Washington, DC: American Psychological Association.
Course Policies
1. Attendance is mandatory. Arriving late or leaving early is unprofessional and
causes a distraction to others.
2. You are allowed one absence without penalty. This absence includes excused and
unexcused. Absence from a second class meeting might constitute a deduction of
points. Due to the nature of the course, should you be allowed to remain in the class
after the second absence because of extenuating circumstances, points will be taken
off the participation and/or final grade for each additional absence.
3. You should complete all assignments by the due date in the course calendar. Late
work will be accepted with a half letter grade deduction per each day that the
assignment is late.
4. Type all assignments, unless otherwise specified, and use the 6th edition of APA
format for all assignments.
5. The instructor reserves the right to make changes in the syllabus as deemed
necessary. Students will be notified of any and all changes. Please note that this is a
preliminary syllabus and assignments and other details might change.
6. It is your responsibility to become aware of important university deadlines
including the last day to withdraw from the course. The last day to withdraw from
this course TBA.
Course Calendar
Introduction to Basic
Concepts; Research
Literature review; APA
format; Planning a
research proposal
Sample selection;
Descriptive Statistics
Processes and
Syllabus; Course
Introduction; and
Chapters 1 and 2
Chapters 3 and 4;
ACA Code of Ethics
Chapters 5 and 6
Chapter 12 and
CITI Training/Online
Assignment; Article
Analysis 1
Inferential Statistics
Chapter 13 and
Examination Review
March 5th
March 12th
March 19th
March 26th
Spring Break
Survey and Correlation
Narrative and
Ethnographic Research
Chapters 7 and 8
Chapters 9, 10, and
April 2nd
Conference with
Professor and
Online Assignment
Interview with
Educator Due;
April 9th
April 16th
April 23rd
April 30th
May 7th
Evaluation Method
Case study, Qualitative
and Narrative
Mixed methods and action
Preparing and evaluating
Chapters 14, 15, and
Chapters 16, 19, and
Chapters 21 and 22
Research Project
Book Report and
Final Examination
UTB/TSC monitors academic progress every fall and spring semesters to identify
those students who are experiencing difficulty with their courses. Satisfactory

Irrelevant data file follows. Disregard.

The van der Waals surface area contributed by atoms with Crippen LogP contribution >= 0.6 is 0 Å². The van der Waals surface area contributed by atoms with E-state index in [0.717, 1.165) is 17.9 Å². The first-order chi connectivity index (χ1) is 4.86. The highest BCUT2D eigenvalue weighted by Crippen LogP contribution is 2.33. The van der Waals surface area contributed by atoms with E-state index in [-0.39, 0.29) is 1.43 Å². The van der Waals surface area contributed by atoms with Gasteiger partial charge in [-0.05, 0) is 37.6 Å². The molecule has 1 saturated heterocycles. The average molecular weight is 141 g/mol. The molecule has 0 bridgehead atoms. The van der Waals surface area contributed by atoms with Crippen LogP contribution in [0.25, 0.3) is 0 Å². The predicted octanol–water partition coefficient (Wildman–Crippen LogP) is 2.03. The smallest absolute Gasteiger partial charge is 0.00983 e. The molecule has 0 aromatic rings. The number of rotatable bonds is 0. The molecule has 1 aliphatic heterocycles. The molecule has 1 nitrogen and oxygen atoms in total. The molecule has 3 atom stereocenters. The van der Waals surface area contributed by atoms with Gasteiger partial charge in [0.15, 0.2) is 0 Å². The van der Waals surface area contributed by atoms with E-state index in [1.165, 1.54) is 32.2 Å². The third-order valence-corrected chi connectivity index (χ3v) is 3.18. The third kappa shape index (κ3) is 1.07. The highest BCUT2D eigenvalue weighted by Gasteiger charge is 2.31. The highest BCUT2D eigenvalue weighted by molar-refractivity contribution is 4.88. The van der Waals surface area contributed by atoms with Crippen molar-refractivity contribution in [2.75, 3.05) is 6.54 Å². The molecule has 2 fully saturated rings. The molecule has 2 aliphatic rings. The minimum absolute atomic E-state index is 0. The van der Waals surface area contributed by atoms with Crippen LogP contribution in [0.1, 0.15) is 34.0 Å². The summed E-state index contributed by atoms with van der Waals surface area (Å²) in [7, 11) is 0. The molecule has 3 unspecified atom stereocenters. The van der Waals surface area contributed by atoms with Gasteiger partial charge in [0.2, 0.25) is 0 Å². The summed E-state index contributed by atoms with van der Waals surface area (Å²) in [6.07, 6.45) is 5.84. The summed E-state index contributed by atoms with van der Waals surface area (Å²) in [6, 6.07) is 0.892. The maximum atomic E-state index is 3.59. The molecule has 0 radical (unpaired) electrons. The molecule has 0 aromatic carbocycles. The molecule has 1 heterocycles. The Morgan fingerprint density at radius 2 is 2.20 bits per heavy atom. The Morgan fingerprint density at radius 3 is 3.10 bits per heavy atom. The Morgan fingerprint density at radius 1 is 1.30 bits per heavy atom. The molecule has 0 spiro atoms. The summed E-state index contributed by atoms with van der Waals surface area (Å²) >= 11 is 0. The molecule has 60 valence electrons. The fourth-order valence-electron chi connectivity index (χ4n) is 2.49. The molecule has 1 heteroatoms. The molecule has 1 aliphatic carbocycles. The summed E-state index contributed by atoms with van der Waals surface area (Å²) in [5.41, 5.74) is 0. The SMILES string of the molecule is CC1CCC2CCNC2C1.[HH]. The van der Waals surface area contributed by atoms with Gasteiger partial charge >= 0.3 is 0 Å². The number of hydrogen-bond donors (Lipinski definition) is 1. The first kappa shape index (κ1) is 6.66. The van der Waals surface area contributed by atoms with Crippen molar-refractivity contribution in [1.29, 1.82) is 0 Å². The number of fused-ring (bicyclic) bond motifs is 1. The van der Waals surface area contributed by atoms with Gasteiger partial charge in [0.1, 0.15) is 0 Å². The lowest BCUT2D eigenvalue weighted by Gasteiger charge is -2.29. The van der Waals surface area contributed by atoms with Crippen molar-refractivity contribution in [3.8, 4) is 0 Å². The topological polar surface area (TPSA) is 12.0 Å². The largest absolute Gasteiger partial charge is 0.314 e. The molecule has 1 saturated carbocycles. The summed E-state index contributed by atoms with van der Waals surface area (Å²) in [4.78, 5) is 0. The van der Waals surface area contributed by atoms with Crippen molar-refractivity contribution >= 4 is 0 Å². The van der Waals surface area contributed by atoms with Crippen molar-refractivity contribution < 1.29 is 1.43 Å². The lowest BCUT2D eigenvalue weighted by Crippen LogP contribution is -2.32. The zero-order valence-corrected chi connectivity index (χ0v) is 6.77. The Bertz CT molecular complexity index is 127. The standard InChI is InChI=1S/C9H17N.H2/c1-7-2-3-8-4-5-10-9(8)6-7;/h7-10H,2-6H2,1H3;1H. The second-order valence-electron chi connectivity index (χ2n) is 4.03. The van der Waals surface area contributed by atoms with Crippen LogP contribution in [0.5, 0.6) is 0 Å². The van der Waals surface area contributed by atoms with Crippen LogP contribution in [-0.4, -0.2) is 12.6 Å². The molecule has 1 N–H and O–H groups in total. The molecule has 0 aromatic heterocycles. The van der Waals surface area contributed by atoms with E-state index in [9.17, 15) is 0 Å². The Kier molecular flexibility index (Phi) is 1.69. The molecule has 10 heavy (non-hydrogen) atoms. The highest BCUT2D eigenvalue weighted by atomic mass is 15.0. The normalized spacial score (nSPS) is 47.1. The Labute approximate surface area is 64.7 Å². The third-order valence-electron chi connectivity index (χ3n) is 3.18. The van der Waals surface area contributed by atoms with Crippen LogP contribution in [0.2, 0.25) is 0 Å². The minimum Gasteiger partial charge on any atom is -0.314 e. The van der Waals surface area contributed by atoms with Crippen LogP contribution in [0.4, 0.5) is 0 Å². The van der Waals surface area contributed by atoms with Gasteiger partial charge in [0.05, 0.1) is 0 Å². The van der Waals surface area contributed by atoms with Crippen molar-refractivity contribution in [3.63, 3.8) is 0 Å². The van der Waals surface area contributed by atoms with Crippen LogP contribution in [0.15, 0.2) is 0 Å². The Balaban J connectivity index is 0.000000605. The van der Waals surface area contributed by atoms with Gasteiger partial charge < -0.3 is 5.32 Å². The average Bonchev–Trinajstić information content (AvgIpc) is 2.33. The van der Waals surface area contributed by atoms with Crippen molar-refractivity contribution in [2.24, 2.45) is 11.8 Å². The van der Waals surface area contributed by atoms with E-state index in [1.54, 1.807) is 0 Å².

Academic Progress (Sap) is based upon two components: GPA of 2.0 or higher and
successful course completion of at least 70% of couse work attempted. Students
remain in good standing with the university and Financial Aid when both criteria
are met. Students who do not maintain these required minimum standards will be
placed on probation or suspension as appropriate. The complete Satisfactory
Academic Progress policy and the Undergraduate Satisfactory Academic Progress
for Financial Aid policy can be found in the current Undergraduate catalog. For
more information, please visit http://blue.utb.edu/vpaa/sap
Students who engage in scholastic dishonesty are subject to disciplinary penalties,
including the possibility of failure in the course and expulsion from the University.
Scholastic dishonesty includes but is not limited to cheating, plagiarism, collusion,
submission for credit of any work or materials that are attributable in whole or in
part to another person, taking an examination for another person, any act designed
to be unfair advantage to a student, or the attempt to commit such acts. Since
scholastic dishonesty harms the individual, all students and the integrity of the
University, Policies on scholastic dishonesty will be strictly enforced. (Board of
Regents Rules and Regulations)
Students are expected to be diligent in their studies and attend class regularly and
on time. Students are responsible for all class work and assignments. On
recommendation of the instructor concerned and with the approval of the Dean,
students may, at anytime, be dropped from course. This may result in a “w” or “F”
on the student’s permanent record.
In compliance with the Emergency UTB/TSC Academic continuity Program,
academic course, partially or entirely, will be made available on the MyUTBTSC
Blackboard course management system. This allows faculty members and students
to continue their teaching and learning via MyUTBTSC Blackboard
http://myutbtscblacboard.com, in case the university shuts down as a result of a
hurricane or any other natural disaster.
The university will use MyUTBTSC Blackboard to post announcements notifying
faculty members and students of their responsibilities as a hurricane approaches
our region. If the university is forced to shut down, faculty will notify their
course(s). To receive credit for a course, it is the student’s responsibility to
complete all requirements for that course. Failure to access course materials once
reasonably possible can result in a reduction of your overall grade in the class.
To facilitate the completion of class, most or all of the communication between
students and the institution, the instructor, and fellow classmates will take place
using the features in your MyUTBTSC Blackboard and UTB email system. Therefore,
all students must use Scorpion Online to provide a current email address. Students
may update their email address by following the like titled “Validate your e-Mail
Account” in MyUTBTSC Blackboard Portal. In the event of a disaster, that disrupts
normal operations, all students and faculty must make every effort to access an
internet-enabled computer as often as possible to continue the learning process.
Students with disabilities, including learning disabilities, who wish to request
accommodations in this class should notify the Disability Services Office early in the
semester so that the appropriate arrangements may be made. In accordance with
federal law, a student requesting accommodations must provide documentation of
his/her disability to the Disability Services counselor. For more information, visit
Disability Services in the Lightner Center, call 956-882-7374, or e-mail
[email protected].